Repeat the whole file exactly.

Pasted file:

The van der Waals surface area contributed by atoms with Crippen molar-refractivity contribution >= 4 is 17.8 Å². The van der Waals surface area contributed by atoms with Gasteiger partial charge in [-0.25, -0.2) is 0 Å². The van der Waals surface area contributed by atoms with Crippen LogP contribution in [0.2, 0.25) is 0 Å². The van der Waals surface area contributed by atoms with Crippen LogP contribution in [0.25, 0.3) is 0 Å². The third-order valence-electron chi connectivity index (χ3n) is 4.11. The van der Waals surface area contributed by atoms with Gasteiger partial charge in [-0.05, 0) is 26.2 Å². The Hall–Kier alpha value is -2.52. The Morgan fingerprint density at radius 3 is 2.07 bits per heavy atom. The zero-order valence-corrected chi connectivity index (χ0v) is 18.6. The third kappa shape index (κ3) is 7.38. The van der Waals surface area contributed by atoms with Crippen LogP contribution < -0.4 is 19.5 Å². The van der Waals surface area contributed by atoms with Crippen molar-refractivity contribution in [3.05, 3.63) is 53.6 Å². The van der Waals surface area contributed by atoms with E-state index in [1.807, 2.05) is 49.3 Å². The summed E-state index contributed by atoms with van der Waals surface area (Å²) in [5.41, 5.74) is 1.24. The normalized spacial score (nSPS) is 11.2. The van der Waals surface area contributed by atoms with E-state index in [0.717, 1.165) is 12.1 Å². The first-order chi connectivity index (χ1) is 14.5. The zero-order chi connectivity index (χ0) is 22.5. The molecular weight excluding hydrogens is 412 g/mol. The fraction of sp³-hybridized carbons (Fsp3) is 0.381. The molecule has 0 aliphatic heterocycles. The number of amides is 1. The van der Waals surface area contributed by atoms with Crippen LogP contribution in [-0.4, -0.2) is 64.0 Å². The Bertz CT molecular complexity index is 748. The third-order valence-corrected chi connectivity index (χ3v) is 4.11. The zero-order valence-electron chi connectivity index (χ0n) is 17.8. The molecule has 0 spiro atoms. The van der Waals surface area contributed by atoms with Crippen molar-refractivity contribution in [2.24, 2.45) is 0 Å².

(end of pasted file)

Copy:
The van der Waals surface area contributed by atoms with Crippen molar-refractivity contribution >= 4 is 17.8 Å². The van der Waals surface area contributed by atoms with Gasteiger partial charge in [-0.25, -0.2) is 0 Å². The van der Waals surface area contributed by atoms with Crippen LogP contribution in [0.2, 0.25) is 0 Å². The van der Waals surface area contributed by atoms with Crippen LogP contribution in [0.25, 0.3) is 0 Å². The third-order valence-electron chi connectivity index (χ3n) is 4.11. The van der Waals surface area contributed by atoms with Gasteiger partial charge in [-0.05, 0) is 26.2 Å². The Hall–Kier alpha value is -2.52. The Morgan fingerprint density at radius 3 is 2.07 bits per heavy atom. The zero-order valence-corrected chi connectivity index (χ0v) is 18.6. The third kappa shape index (κ3) is 7.38. The van der Waals surface area contributed by atoms with Crippen LogP contribution < -0.4 is 19.5 Å². The van der Waals surface area contributed by atoms with Crippen molar-refractivity contribution in [3.05, 3.63) is 53.6 Å². The van der Waals surface area contributed by atoms with E-state index in [1.807, 2.05) is 49.3 Å². The summed E-state index contributed by atoms with van der Waals surface area (Å²) in [5.41, 5.74) is 1.24. The normalized spacial score (nSPS) is 11.2. The van der Waals surface area contributed by atoms with E-state index in [0.717, 1.165) is 12.1 Å². The first-order chi connectivity index (χ1) is 14.5. The zero-order chi connectivity index (χ0) is 22.5. The molecular weight excluding hydrogens is 412 g/mol. The fraction of sp³-hybridized carbons (Fsp3) is 0.381. The molecule has 0 aliphatic heterocycles. The number of amides is 1. The van der Waals surface area contributed by atoms with Crippen LogP contribution in [-0.4, -0.2) is 64.0 Å². The Bertz CT molecular complexity index is 748. The third-order valence-corrected chi connectivity index (χ3v) is 4.11. The zero-order valence-electron chi connectivity index (χ0n) is 17.8. The molecule has 0 spiro atoms. The van der Waals surface area contributed by atoms with Crippen molar-refractivity contribution in [2.24, 2.45) is 0 Å².